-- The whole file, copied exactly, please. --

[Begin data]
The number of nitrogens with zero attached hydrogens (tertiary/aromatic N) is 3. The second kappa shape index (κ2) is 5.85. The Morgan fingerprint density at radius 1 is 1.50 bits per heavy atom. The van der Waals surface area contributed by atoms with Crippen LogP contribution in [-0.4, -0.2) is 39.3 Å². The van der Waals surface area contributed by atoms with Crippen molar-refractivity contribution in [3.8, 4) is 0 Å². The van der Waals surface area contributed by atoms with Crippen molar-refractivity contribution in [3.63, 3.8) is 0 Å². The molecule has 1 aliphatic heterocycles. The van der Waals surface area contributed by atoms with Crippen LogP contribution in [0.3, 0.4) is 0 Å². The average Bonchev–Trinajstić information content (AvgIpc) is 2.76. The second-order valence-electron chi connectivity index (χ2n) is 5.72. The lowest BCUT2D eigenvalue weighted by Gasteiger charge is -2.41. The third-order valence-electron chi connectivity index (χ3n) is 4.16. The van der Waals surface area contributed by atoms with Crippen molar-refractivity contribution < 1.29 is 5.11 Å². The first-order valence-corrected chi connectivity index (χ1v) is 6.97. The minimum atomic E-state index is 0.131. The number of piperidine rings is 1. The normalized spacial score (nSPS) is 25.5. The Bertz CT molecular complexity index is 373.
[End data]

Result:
The number of nitrogens with zero attached hydrogens (tertiary/aromatic N) is 3. The second kappa shape index (κ2) is 5.85. The Morgan fingerprint density at radius 1 is 1.50 bits per heavy atom. The van der Waals surface area contributed by atoms with Crippen LogP contribution in [-0.4, -0.2) is 39.3 Å². The van der Waals surface area contributed by atoms with Crippen molar-refractivity contribution in [3.8, 4) is 0 Å². The van der Waals surface area contributed by atoms with Crippen molar-refractivity contribution in [3.63, 3.8) is 0 Å². The molecule has 1 aliphatic heterocycles. The van der Waals surface area contributed by atoms with Crippen LogP contribution in [0.3, 0.4) is 0 Å². The average Bonchev–Trinajstić information content (AvgIpc) is 2.76. The second-order valence-electron chi connectivity index (χ2n) is 5.72. The lowest BCUT2D eigenvalue weighted by Gasteiger charge is -2.41. The third-order valence-electron chi connectivity index (χ3n) is 4.16. The van der Waals surface area contributed by atoms with Crippen molar-refractivity contribution < 1.29 is 5.11 Å². The first-order valence-corrected chi connectivity index (χ1v) is 6.97. The minimum atomic E-state index is 0.131. The number of piperidine rings is 1. The normalized spacial score (nSPS) is 25.5. The Bertz CT molecular complexity index is 373.